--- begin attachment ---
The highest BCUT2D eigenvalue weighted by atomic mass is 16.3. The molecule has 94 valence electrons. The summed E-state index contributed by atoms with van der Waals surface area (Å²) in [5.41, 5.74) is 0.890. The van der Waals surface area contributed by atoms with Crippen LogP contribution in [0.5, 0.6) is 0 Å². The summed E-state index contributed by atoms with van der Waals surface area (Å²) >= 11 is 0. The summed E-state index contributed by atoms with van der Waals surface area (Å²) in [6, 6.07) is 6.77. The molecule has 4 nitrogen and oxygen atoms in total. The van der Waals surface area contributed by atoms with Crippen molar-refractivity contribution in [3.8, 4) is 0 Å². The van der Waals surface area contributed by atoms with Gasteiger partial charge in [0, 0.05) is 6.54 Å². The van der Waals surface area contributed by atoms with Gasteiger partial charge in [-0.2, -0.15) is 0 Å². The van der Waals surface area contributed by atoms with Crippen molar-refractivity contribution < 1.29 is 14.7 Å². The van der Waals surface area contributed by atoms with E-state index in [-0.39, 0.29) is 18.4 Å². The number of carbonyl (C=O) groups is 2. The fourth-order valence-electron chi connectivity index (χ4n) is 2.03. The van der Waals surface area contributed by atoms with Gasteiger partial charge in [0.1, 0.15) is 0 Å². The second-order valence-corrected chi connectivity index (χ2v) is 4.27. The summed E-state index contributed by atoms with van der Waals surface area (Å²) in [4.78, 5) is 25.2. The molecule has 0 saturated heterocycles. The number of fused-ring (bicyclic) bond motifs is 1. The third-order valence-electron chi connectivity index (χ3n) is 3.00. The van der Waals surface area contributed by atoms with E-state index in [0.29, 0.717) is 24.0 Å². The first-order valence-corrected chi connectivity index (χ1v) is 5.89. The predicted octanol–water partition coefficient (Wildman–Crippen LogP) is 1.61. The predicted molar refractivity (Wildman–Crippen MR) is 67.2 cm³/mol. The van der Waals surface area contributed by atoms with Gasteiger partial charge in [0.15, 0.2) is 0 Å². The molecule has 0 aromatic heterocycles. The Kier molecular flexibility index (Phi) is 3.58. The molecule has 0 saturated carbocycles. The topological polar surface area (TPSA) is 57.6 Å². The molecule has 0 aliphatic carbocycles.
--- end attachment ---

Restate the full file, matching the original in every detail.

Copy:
The highest BCUT2D eigenvalue weighted by atomic mass is 16.3. The molecule has 94 valence electrons. The summed E-state index contributed by atoms with van der Waals surface area (Å²) in [5.41, 5.74) is 0.890. The van der Waals surface area contributed by atoms with Crippen LogP contribution in [0.5, 0.6) is 0 Å². The summed E-state index contributed by atoms with van der Waals surface area (Å²) >= 11 is 0. The summed E-state index contributed by atoms with van der Waals surface area (Å²) in [6, 6.07) is 6.77. The molecule has 4 nitrogen and oxygen atoms in total. The van der Waals surface area contributed by atoms with Crippen molar-refractivity contribution in [3.8, 4) is 0 Å². The van der Waals surface area contributed by atoms with Gasteiger partial charge in [0, 0.05) is 6.54 Å². The van der Waals surface area contributed by atoms with Gasteiger partial charge in [-0.2, -0.15) is 0 Å². The van der Waals surface area contributed by atoms with Crippen molar-refractivity contribution < 1.29 is 14.7 Å². The van der Waals surface area contributed by atoms with E-state index in [-0.39, 0.29) is 18.4 Å². The number of carbonyl (C=O) groups is 2. The fourth-order valence-electron chi connectivity index (χ4n) is 2.03. The van der Waals surface area contributed by atoms with Gasteiger partial charge in [0.1, 0.15) is 0 Å². The second-order valence-corrected chi connectivity index (χ2v) is 4.27. The summed E-state index contributed by atoms with van der Waals surface area (Å²) in [4.78, 5) is 25.2. The molecule has 0 saturated heterocycles. The number of fused-ring (bicyclic) bond motifs is 1. The third-order valence-electron chi connectivity index (χ3n) is 3.00. The van der Waals surface area contributed by atoms with E-state index in [0.29, 0.717) is 24.0 Å². The first-order valence-corrected chi connectivity index (χ1v) is 5.89. The predicted octanol–water partition coefficient (Wildman–Crippen LogP) is 1.61. The predicted molar refractivity (Wildman–Crippen MR) is 67.2 cm³/mol. The van der Waals surface area contributed by atoms with Gasteiger partial charge in [0.15, 0.2) is 0 Å². The molecule has 0 aromatic heterocycles. The Kier molecular flexibility index (Phi) is 3.58. The molecule has 0 saturated carbocycles. The topological polar surface area (TPSA) is 57.6 Å². The molecule has 0 aliphatic carbocycles.